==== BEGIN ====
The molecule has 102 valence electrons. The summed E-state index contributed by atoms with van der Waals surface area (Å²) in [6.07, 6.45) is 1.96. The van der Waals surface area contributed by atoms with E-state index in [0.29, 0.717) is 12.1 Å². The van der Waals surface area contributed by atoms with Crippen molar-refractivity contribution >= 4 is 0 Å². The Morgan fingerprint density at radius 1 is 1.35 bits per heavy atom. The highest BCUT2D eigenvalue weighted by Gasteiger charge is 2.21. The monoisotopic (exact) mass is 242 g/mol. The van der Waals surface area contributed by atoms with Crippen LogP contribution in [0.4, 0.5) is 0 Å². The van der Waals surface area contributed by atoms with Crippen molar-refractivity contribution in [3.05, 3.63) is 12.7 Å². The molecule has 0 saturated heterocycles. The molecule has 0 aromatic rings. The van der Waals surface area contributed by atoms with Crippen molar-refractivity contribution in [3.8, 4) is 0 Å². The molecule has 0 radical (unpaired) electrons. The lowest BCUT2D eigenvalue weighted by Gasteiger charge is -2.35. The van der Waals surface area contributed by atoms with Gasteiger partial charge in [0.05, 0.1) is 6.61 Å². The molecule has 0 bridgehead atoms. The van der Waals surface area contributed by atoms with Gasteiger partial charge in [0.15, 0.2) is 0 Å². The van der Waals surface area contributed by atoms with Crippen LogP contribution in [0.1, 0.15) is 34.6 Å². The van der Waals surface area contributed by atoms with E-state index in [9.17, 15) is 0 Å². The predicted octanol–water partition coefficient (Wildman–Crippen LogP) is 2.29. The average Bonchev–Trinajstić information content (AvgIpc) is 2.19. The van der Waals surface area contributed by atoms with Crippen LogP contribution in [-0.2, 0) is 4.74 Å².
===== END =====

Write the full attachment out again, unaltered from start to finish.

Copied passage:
The molecule has 102 valence electrons. The summed E-state index contributed by atoms with van der Waals surface area (Å²) in [6.07, 6.45) is 1.96. The van der Waals surface area contributed by atoms with E-state index in [0.29, 0.717) is 12.1 Å². The van der Waals surface area contributed by atoms with Crippen molar-refractivity contribution >= 4 is 0 Å². The Morgan fingerprint density at radius 1 is 1.35 bits per heavy atom. The highest BCUT2D eigenvalue weighted by Gasteiger charge is 2.21. The monoisotopic (exact) mass is 242 g/mol. The van der Waals surface area contributed by atoms with Crippen LogP contribution in [0.4, 0.5) is 0 Å². The van der Waals surface area contributed by atoms with Crippen molar-refractivity contribution in [3.05, 3.63) is 12.7 Å². The molecule has 0 saturated heterocycles. The molecule has 0 aromatic rings. The van der Waals surface area contributed by atoms with Crippen molar-refractivity contribution in [3.8, 4) is 0 Å². The molecule has 0 radical (unpaired) electrons. The lowest BCUT2D eigenvalue weighted by Gasteiger charge is -2.35. The van der Waals surface area contributed by atoms with Gasteiger partial charge in [0.05, 0.1) is 6.61 Å². The molecule has 0 bridgehead atoms. The van der Waals surface area contributed by atoms with Gasteiger partial charge in [0.15, 0.2) is 0 Å². The van der Waals surface area contributed by atoms with Crippen LogP contribution in [0.1, 0.15) is 34.6 Å². The van der Waals surface area contributed by atoms with E-state index in [9.17, 15) is 0 Å². The predicted octanol–water partition coefficient (Wildman–Crippen LogP) is 2.29. The average Bonchev–Trinajstić information content (AvgIpc) is 2.19. The van der Waals surface area contributed by atoms with Crippen LogP contribution in [-0.2, 0) is 4.74 Å².